d. Often, you will find that the exponent is used to show the particular root extraction of a

number that is desired. For example, the square-root extraction of a number can be indicated by the

exponent 12, the cube root by 1/3, the fourth root by 1/4, the fifth root by 15, and so forth. Examples of

the equal factor or root determination by exponents is shown below. In each example, the root 3 was

needed.

92 (9 = 3 x 3)

271/3 (27 = 3 x 3 x 3)

811/4 (81 =3 x 3 x 3 x 3)

2431/5 (243 = 3 x 3 x3 x 3 x 3)

e. According to your proficiency of common multiplication, you can determine mentally the

square root of some numbers. For example, the square root of 251/2 is 5, since 5 x 5 or 52 = 25.

Similarly, the square root of 1441/2 is 12, since 12 x 12 or 122 = 144. In other cases, however, the square

root of a number must be determined by a mathematical process. If the number is a perfect square, the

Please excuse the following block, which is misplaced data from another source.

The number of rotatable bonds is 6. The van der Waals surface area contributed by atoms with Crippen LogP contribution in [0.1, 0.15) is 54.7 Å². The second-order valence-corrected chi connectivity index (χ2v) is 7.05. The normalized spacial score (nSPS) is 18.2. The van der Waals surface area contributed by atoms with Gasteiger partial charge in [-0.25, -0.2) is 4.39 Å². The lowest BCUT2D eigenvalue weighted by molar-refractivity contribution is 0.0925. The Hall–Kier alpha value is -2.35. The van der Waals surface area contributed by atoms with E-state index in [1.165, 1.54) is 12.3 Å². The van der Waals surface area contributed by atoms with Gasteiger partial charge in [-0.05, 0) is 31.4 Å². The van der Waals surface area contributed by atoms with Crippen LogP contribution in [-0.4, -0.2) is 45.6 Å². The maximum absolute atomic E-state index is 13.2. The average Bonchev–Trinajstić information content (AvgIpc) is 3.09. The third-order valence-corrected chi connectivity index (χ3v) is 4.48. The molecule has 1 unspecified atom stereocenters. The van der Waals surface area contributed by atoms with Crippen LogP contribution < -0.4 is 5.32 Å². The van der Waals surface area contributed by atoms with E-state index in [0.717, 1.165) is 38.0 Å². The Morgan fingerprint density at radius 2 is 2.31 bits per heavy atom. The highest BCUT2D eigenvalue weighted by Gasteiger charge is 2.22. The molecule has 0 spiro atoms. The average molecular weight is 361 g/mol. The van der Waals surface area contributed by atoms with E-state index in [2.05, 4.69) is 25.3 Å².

square root will be an integral number; if the number is not a perfect square, the square root will be a

continued decimal.

f. Currently, there are tables that are designed to determine the root of any number. However,

if these tables are unavailable to you while in the field, you must be able to determine the square root of

any number. For example, suppose that you have just laid out one leg of a triangle and want to calculate

the square root. The length of the leg (or side) is 3,398.89 feet. The first step would be to separate the

number (3,398.89) into 2-digit groups, starting from the decimal point and working in both directions.

g. Next, you will place the decimal point for the intended answer directly above the decimal point that

appears in the dividend under the radical sign. The square root for this number will have 1 digit for each

2-digit group. Now determine the largest number that can be squared without exceeding the first pair of

digits (33). The answer is 5, since the square of any number larger than 5 will be greater than 33. Place

the digit 5 above the first pair of digits in the dividend. Squaring 5, place the product under the first two

digits (33), and perform the indicated subtraction. Now bring down the next pair of digits as shown

below.

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